Amir Khalilian

# Overlaying Model for Video Foreground-Background Subtraction

## Abstract

Moving object detection in a given video sequence is a pivotal step in many computer vision applications such as video surveillance. Robust Principal Component Analysis (RPCA) performs low-rank and sparse decomposition to accomplish such a task. A fundamental issue with the RPCA is the assumption that the low-rank and sparse components are added at each pixel, whereas in reality, the moving foreground is overlaid on the background. We propose the masked decomposition (i.e. an overlaying model) where each element either belongs to the low-rank or the sparse component, decided by a mask. We introduce the Masked-RPCA (MRPCA) algorithm to recover the mask (hence the sparse object) and the low-rank components simultaneously, via a non-convex formulation. An adapted version of the Douglas–Rachford splitting algorithm is utilized to solve the proposed formulation.

Let us consider the matrix $M\in\mathbb{R}^{mn\times k}$ constructed by vectorizing the video frames of size $m\times n$ in to $mn$-vectors and stacking them as columns of the matrix $M$. Robust Principal Component Analysis (RPCA) attempts to efficiently find matrices $L$ and $S$ such that $M=L+S$ with $L$ as the low-rank and $S$ as the sparse component.The foreground-background subtraction via RPCA model can be achieved by solving the convex optimization problem as

$\underset{L,S}{\mathrm{minimize}} \quad \|L\|_\ast + \lambda \|S\|_1 \quad\mathrm{subject~to~}\quad M = L+S$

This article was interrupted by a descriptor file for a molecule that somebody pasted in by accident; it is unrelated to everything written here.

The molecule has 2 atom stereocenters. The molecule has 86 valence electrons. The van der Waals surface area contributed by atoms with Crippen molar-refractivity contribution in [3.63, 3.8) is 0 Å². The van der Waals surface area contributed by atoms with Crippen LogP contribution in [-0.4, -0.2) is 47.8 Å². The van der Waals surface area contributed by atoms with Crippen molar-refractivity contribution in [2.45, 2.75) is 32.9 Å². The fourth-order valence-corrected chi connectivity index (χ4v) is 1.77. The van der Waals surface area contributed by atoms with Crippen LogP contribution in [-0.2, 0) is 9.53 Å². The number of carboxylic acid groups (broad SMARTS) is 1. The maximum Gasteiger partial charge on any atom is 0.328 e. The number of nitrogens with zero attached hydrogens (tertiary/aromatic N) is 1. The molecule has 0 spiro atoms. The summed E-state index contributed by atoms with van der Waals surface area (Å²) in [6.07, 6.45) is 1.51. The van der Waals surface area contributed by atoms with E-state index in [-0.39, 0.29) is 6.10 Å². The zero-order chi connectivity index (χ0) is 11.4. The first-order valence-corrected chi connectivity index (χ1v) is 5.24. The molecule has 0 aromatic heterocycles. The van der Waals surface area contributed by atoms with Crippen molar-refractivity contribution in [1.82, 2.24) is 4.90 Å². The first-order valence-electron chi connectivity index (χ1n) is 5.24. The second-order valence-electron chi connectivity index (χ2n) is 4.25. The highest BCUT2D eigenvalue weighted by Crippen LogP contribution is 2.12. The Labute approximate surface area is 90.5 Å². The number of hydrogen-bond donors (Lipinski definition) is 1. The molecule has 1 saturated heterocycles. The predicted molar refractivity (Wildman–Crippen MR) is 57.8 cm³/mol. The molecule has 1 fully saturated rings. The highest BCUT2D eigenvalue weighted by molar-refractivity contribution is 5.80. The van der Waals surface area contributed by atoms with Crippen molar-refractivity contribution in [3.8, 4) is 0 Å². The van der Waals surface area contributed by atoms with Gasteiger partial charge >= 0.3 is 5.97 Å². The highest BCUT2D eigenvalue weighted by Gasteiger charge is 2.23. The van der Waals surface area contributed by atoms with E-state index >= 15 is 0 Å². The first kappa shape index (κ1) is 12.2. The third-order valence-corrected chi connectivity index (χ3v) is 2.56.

with variables $L$ and $S$, where $\|X\|_\ast$ denotes the nuclear norm (sum of singular values), $\|X\|_1$ denotes the sum of absolute value of the entries (not the $\ell_1$-norm in the matrix sense), and $\lambda$ is a regularization parameter. This formulation is also known as principal component pursuit (PCP) method in the literature and can be solved by utilizing the augmented Lagrange multiplier (ALM) method.

## Overlaying model

Additive perturbation is not a realistic assumption in video foreground-background decomposition. One immediate consequence of the additive model is that the recovered foreground object would not have the correct color. We forgo the additive assumption and instead propose a formulation of an overlaying model, which acknowledges that the foreground object is overlaid on top of the background and is occluding it (rather than simply being added).

The goal is to find matrices $L\in \mathbb{R}^{mn\times k}$ (with low-rank structure) and $W\in\{0,1\}^{mn \times k}$ (with sparse structure) such that the overlaying model is satisfied. A plausible formulation of such problem can be written as

$\underset{L,W}{\mathrm{minimize}}\quad \mathrm{rank}(L)+ \lambda \|W\|_0 + \iota_{[0,1]}\left(W\right)+ \frac{\rho}{2} \left\|(W-1)\circ(L-M)\right\|_F^2$

where $\lambda$ is a regularization parameter and $\rho$ is a penalty parameter. The indicator function $\iota_{[0,1]}\left(W\right)$ ensures $W \in [0,1]^{mn\times k}$. The algorithm to solve this problem is not immediately obvious. The details of how this probelm is solved can be found in the related paper.

## Sample results

A frame of the resulting background and mask for different variants of the overlaying model are shown in this figure. Additionally, last row shows the duality gap between the split variables and is an indicator for the convergence of the algorithm showing that all proposed methods converge within few tens of iterations. Histogram of the recovered mask for all different methods is shown in following figure. As we can observe, the non-convex priors lead to a separation of the $\{0,1\}$ values.